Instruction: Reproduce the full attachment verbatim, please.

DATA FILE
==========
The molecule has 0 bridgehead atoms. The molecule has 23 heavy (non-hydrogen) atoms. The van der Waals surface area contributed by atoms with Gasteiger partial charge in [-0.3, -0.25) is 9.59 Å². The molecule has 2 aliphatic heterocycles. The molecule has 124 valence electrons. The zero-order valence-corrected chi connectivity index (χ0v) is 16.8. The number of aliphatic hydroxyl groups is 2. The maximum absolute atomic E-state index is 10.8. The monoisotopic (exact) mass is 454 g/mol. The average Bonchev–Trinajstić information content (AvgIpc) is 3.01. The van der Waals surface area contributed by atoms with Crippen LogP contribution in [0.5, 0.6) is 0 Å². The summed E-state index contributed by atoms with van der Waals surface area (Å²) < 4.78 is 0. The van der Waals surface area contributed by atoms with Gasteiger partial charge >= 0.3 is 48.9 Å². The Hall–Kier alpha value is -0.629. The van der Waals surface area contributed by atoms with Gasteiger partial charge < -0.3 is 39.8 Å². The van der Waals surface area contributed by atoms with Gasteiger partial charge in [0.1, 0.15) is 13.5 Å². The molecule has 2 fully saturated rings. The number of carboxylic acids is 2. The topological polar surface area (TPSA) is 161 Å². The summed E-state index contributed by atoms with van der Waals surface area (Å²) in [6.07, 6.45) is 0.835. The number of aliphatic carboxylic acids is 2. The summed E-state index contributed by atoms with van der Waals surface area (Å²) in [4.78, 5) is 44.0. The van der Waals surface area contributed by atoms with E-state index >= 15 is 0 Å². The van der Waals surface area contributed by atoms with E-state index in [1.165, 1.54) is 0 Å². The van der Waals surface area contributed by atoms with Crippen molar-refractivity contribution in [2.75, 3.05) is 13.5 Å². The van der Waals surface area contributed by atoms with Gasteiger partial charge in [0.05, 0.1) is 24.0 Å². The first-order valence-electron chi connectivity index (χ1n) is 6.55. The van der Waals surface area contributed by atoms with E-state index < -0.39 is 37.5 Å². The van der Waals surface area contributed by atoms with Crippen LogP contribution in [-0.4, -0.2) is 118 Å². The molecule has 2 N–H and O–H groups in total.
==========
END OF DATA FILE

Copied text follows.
The molecule has 0 bridgehead atoms. The molecule has 23 heavy (non-hydrogen) atoms. The van der Waals surface area contributed by atoms with Gasteiger partial charge in [-0.3, -0.25) is 9.59 Å². The molecule has 2 aliphatic heterocycles. The molecule has 124 valence electrons. The zero-order valence-corrected chi connectivity index (χ0v) is 16.8. The number of aliphatic hydroxyl groups is 2. The maximum absolute atomic E-state index is 10.8. The monoisotopic (exact) mass is 454 g/mol. The average Bonchev–Trinajstić information content (AvgIpc) is 3.01. The van der Waals surface area contributed by atoms with Crippen LogP contribution in [0.5, 0.6) is 0 Å². The summed E-state index contributed by atoms with van der Waals surface area (Å²) < 4.78 is 0. The van der Waals surface area contributed by atoms with Gasteiger partial charge >= 0.3 is 48.9 Å². The Hall–Kier alpha value is -0.629. The van der Waals surface area contributed by atoms with Gasteiger partial charge < -0.3 is 39.8 Å². The van der Waals surface area contributed by atoms with Gasteiger partial charge in [0.1, 0.15) is 13.5 Å². The molecule has 2 fully saturated rings. The number of carboxylic acids is 2. The topological polar surface area (TPSA) is 161 Å². The summed E-state index contributed by atoms with van der Waals surface area (Å²) in [6.07, 6.45) is 0.835. The number of aliphatic carboxylic acids is 2. The summed E-state index contributed by atoms with van der Waals surface area (Å²) in [4.78, 5) is 44.0. The van der Waals surface area contributed by atoms with E-state index >= 15 is 0 Å². The van der Waals surface area contributed by atoms with E-state index in [1.165, 1.54) is 0 Å². The van der Waals surface area contributed by atoms with Crippen molar-refractivity contribution in [2.75, 3.05) is 13.5 Å². The van der Waals surface area contributed by atoms with Gasteiger partial charge in [0.05, 0.1) is 24.0 Å². The first-order valence-electron chi connectivity index (χ1n) is 6.55. The van der Waals surface area contributed by atoms with E-state index < -0.39 is 37.5 Å². The van der Waals surface area contributed by atoms with Crippen LogP contribution in [-0.4, -0.2) is 118 Å². The molecule has 2 N–H and O–H groups in total.